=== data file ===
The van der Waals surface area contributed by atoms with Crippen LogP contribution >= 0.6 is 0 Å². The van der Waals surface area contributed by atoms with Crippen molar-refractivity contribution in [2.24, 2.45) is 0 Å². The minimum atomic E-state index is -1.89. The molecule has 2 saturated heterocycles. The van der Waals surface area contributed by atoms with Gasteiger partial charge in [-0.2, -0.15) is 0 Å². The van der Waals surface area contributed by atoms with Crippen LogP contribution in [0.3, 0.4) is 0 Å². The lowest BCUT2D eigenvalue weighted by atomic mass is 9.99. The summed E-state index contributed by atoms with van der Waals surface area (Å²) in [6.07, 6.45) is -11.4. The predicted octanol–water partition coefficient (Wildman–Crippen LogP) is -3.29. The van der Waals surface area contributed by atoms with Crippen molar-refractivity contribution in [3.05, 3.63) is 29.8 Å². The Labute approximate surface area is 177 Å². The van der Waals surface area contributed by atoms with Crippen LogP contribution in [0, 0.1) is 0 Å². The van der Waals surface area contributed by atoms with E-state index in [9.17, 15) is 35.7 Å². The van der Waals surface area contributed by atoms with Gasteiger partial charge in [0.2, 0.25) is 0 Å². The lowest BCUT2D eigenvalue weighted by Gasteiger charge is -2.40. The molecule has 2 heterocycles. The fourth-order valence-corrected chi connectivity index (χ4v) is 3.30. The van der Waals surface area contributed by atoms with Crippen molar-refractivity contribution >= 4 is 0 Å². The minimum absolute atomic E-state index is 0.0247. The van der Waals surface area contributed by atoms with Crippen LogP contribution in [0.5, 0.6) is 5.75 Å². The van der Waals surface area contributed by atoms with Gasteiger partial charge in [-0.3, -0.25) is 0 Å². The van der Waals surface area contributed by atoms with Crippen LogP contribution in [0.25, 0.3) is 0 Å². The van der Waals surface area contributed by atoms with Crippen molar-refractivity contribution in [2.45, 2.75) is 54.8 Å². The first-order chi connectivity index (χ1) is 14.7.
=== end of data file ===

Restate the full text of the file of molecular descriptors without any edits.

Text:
The van der Waals surface area contributed by atoms with Crippen LogP contribution >= 0.6 is 0 Å². The van der Waals surface area contributed by atoms with Crippen molar-refractivity contribution in [2.24, 2.45) is 0 Å². The minimum atomic E-state index is -1.89. The molecule has 2 saturated heterocycles. The van der Waals surface area contributed by atoms with Gasteiger partial charge in [-0.2, -0.15) is 0 Å². The van der Waals surface area contributed by atoms with Crippen LogP contribution in [0.3, 0.4) is 0 Å². The lowest BCUT2D eigenvalue weighted by atomic mass is 9.99. The summed E-state index contributed by atoms with van der Waals surface area (Å²) in [6.07, 6.45) is -11.4. The predicted octanol–water partition coefficient (Wildman–Crippen LogP) is -3.29. The van der Waals surface area contributed by atoms with Crippen molar-refractivity contribution in [3.05, 3.63) is 29.8 Å². The Labute approximate surface area is 177 Å². The van der Waals surface area contributed by atoms with Crippen LogP contribution in [0, 0.1) is 0 Å². The van der Waals surface area contributed by atoms with E-state index in [9.17, 15) is 35.7 Å². The van der Waals surface area contributed by atoms with Gasteiger partial charge in [0.2, 0.25) is 0 Å². The lowest BCUT2D eigenvalue weighted by Gasteiger charge is -2.40. The molecule has 2 heterocycles. The fourth-order valence-corrected chi connectivity index (χ4v) is 3.30. The van der Waals surface area contributed by atoms with Crippen molar-refractivity contribution >= 4 is 0 Å². The minimum absolute atomic E-state index is 0.0247. The van der Waals surface area contributed by atoms with Crippen LogP contribution in [0.5, 0.6) is 5.75 Å². The van der Waals surface area contributed by atoms with Gasteiger partial charge in [-0.3, -0.25) is 0 Å². The van der Waals surface area contributed by atoms with Crippen LogP contribution in [0.25, 0.3) is 0 Å². The van der Waals surface area contributed by atoms with Crippen molar-refractivity contribution in [2.45, 2.75) is 54.8 Å². The first-order chi connectivity index (χ1) is 14.7.